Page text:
All kidding aside though, I’m a firm believer that in almost all disputes over any given scenario, the truth tends to lie somewhere in between both conflicting viewpoints. In this case, whether what happened in the ring was planned or not, I believe that Bret probably DID still feel betrayed in his heart of Harts, because he really strikes me as a guy who takes himself and the business was too seriously. I also feel like most of the bitterness that came out of his account of the story, taken from his book written years after the fact, probably stemmed more from losing Owen to a bad stunt in a WWE ring than anything that happened in Montreal. The biggest point I agree with you on is the whole notion of “he could have just sued for breach of contract”. According to his book, he brought that up to Vince, who responded with something like “We could be tied up in courts over this for years.” Considering Bret would later go on to support Martha’s lawsuit over Owen’s death, to the point of all but cutting ties with several of his family members for their support of the WWF in the matter? Yeah, I don’t think that THAT Bret Hart would opt to NOT sue over breach of contract if he were truly wronged.

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    1. But Bret? His fate was to toil in WCW just as they were starting on a creative downswing (one they didn’t even know they were on), and who didn’t know what to do with him. Getting sent to WCW, THAT was the REAL screwjob! LOL

      While correct of course, this is a case of hindsight being 20/20 isn’t it? At the time, WCW was firmly on top and much more financially stable, and Bret is heading in there as the top babyface in the world. It’s impossible to know WCW could screw it up that badly.

      eah, I don’t think that THAT Bret Hart would opt to NOT sue over breach of contract if he were truly wronged.

      As you mentioned, Bret is a deeply bitter man who takes himself way too seriously. That’s why I can totally see him saying “No, eff you Vince, see you in court over the next 10 years.” Could’ve put Vince out of business over it if he really wanted to.

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      1. “While correct of course, this is a case of hindsight being 20/20 isn’t it? At the time, WCW was firmly on top and much more financially stable, and Bret is heading in there as the top babyface in the world. It’s impossible to know WCW could screw it up that badly.”

        This is very true, WCW was killing it in the ratings and overall business, and this was before they really started their downturn off in very WCW faction by botching the finish to the Hogan/Sting match, and relegating Bret’s entire role on Starrcade to being a special guest referee who doesn’t want to see anyone get screwed. But then again, that paragraph was me being comically facetious anyway, hahaha! The only indication that maybe WCW would screw it up that badly was an entirely guesswork statement by Vince (and again, presented in Bret’s book, so take it how you will) that “WCW wouldn’t know what to do with a Bret Hart.” Watching live at the time though, there was definitely no way of knowing how bad they’d drop the ball, especially when you consider how well other WWF stars who jumped over post-nWo got treated. Hell, even VIRGIL was pushed as a prominent member of the faction!

        And yeah, pretty much from the moment I read Bret’s book for the second time and really thought about things, the whole “why didn’t he sue?” has really been the biggest hole I could poke in his story. Even if he didn’t want money out of the lawsuit, even if he didn’t want to take Vince down, at the VERY least you’d think he’d press the issue for cash but then be willing to settle out of court over the rights to his footage. That’s another thing I got out of the book, getting the rights to his footage, his history, was huge to him, he was even willing to try to make peace with Vince at one point to make that happen. It all amounts to an issue where nothing adds up.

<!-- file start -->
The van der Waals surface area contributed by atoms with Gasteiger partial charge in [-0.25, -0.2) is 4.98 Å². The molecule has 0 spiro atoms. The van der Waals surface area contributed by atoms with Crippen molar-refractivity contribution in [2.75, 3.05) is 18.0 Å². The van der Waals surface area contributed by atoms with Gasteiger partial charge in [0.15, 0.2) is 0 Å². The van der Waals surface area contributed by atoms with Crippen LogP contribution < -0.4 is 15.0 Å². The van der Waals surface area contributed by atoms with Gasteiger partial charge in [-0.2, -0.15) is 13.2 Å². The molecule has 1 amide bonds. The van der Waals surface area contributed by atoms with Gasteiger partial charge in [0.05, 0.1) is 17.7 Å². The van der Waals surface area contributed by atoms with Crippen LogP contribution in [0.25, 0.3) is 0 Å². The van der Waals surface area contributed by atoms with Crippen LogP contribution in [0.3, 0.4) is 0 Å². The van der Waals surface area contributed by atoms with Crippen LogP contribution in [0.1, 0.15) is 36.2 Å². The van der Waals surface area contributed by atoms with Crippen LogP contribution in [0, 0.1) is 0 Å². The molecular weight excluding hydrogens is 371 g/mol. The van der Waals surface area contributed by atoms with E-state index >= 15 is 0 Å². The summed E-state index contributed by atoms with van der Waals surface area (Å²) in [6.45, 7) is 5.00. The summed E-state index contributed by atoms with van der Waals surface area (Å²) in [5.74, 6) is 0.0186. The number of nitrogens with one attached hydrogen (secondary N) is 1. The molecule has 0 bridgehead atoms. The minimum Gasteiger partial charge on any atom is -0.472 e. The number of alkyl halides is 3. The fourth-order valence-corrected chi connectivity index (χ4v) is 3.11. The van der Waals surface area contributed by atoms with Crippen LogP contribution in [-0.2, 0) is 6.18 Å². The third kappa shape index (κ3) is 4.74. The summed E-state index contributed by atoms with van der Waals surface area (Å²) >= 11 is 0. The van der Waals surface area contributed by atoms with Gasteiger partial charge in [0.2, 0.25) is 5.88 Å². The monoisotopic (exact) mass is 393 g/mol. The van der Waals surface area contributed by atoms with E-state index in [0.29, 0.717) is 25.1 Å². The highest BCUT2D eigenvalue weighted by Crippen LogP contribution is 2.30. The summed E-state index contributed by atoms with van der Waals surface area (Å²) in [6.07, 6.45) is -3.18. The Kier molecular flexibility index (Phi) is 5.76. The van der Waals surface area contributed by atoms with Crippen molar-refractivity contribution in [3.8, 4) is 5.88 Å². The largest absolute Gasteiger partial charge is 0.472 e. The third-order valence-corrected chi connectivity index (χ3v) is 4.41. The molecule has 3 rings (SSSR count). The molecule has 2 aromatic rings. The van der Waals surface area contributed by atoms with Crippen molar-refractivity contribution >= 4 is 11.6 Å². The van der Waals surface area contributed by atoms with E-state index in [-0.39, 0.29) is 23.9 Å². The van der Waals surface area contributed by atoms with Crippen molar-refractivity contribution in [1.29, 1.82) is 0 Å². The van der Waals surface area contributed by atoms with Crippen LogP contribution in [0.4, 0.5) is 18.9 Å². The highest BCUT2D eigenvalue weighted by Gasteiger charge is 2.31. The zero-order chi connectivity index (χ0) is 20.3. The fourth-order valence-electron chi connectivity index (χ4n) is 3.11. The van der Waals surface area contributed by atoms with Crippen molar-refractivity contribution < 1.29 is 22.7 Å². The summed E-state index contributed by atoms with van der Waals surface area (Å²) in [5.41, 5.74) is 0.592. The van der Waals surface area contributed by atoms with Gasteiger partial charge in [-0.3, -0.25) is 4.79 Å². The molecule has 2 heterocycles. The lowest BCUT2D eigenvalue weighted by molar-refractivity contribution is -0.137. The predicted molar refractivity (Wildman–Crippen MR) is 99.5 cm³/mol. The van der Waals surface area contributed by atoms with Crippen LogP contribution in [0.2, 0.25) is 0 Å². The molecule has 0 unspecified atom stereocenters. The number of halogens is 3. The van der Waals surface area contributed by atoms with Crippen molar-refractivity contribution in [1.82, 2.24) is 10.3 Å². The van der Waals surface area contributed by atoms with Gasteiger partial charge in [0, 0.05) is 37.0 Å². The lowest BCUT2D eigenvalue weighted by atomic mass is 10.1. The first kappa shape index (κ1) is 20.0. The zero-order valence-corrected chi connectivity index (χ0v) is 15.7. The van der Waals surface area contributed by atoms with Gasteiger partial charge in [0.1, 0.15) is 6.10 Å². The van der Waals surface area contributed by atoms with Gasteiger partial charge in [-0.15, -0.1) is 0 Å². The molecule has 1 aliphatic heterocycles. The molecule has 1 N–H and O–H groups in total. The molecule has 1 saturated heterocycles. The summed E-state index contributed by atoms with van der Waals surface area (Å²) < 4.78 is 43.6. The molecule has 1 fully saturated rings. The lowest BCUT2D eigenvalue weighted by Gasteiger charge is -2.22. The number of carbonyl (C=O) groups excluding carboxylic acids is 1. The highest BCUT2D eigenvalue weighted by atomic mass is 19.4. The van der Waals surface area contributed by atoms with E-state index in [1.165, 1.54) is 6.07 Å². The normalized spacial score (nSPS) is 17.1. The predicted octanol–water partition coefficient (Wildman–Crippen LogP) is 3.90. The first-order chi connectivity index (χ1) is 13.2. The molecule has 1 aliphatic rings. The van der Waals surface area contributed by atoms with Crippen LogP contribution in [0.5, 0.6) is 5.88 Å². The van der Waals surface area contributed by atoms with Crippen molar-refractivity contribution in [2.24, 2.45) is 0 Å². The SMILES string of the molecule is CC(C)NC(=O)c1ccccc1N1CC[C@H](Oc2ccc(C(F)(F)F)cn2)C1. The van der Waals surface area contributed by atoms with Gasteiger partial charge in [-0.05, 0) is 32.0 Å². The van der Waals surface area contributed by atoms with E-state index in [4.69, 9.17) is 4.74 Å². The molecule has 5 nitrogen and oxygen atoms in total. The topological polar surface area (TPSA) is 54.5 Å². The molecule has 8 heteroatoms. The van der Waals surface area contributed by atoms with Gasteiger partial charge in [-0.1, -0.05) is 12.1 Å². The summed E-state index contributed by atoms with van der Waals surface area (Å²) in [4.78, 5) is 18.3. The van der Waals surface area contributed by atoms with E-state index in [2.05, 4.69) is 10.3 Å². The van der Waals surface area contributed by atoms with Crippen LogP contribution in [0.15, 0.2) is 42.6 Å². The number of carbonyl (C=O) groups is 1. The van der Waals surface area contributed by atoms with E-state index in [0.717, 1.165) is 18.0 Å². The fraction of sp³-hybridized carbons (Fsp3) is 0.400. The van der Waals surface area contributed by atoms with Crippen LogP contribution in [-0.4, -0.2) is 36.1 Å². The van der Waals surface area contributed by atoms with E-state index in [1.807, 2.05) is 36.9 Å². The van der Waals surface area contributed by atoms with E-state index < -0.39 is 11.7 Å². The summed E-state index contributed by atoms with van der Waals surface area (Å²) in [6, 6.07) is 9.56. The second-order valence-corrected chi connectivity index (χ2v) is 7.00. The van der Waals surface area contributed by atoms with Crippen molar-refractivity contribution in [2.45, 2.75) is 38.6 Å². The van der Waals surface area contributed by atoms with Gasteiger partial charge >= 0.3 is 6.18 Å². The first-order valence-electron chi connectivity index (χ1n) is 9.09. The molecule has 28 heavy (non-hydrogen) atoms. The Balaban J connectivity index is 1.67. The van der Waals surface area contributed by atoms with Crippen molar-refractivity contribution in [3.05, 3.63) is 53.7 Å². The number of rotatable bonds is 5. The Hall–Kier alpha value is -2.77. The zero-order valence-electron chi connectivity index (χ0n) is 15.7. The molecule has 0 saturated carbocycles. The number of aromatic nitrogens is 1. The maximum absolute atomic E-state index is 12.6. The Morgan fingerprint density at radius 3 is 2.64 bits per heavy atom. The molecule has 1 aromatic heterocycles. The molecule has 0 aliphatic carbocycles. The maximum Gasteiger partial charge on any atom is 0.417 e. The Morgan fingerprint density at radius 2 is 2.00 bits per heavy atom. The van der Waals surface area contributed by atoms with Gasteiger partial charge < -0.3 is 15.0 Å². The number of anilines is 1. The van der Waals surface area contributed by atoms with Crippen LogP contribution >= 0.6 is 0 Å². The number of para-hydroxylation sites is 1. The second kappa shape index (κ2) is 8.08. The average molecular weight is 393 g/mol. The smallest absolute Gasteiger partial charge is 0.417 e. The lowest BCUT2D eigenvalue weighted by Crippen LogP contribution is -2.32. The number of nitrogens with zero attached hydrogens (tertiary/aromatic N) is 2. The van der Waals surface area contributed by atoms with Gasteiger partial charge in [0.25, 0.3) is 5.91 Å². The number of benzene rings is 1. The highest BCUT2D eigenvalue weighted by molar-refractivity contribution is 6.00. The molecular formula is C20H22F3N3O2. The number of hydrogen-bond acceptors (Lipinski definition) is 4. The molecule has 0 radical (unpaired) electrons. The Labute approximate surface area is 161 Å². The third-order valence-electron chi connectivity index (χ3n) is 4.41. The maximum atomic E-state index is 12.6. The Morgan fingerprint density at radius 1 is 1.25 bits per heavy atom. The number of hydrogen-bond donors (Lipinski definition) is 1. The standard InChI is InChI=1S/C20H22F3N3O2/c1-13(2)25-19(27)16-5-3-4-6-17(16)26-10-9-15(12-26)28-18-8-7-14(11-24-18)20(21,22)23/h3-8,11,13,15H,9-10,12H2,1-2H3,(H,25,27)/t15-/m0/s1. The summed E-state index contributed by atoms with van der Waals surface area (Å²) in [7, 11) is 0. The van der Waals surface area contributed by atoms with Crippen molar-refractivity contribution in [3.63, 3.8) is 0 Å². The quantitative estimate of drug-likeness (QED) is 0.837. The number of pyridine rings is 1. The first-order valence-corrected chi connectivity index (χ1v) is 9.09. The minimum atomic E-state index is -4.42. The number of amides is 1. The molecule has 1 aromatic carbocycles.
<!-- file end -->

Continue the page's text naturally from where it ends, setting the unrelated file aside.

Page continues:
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      2. I need to read Bret’s book. Out of wrestling books, my favorite is “Life and Death In The Squared Circle” by David Shoemaker. And Jericho’s “I’m The Best In The World” in excellent.

        Bret not sueing and the Wrestling With Shadows documentary, that I wish I brought up, are the two biggest smoking guns to me.

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  3. Yeah, Wrestling With Shadows seems like the most convenient thing ever. “Oh hey, we just HAPPENED to catch this conversation regarding the planned finish, even though there’s no way in hell any self respecting promoter would actually allow media backstage for the discussion of wrestling matches”, sure, sounds legit to me! LOL

    Bret’s book is a fantastic read, though there are elements about it that make me roll my eyes. The big one is that it seems like it’s just a way for him to brag about all of the women he’s banged on the road, heh. The other being that he really comes off as the president, vice president, secretary AND treasurer of the Bret Hart fan club. Still, there are a lot of great stories in there, and for those with a mind for wrestling history, it offers a fascinating look at the Stampede Wrestling territory. I still haven’t read the Shoemaker book but it’s on my list of books I want to get. R.D. Reynolds and Bryan Alvarez’s Death Of WCW has always been a favorite of mine, whether one believes some of the fine details in the book or not (for what it’s worth, Bischoff says that a lot of what’s presented in the book is bullshit, even though he also admits to never having read it, figure that out), a lot of the 20/20 hindsight analysis of why a company that was so hot could slowly alienate its fanbase is a really damn good cautionary tale for anyone who is interested in the ins and outs of how a wrestling company is run.

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    1. Have you ever watched the 2 hour interview about it on WWE Network? With Jim Ross? The one I referenced in this blog? I’m telling you, Bret and Shawn had to have had beers afterwards and laughed their asses off. “You cried!” “You said you were so hurt you wanted to take out a machine gun!”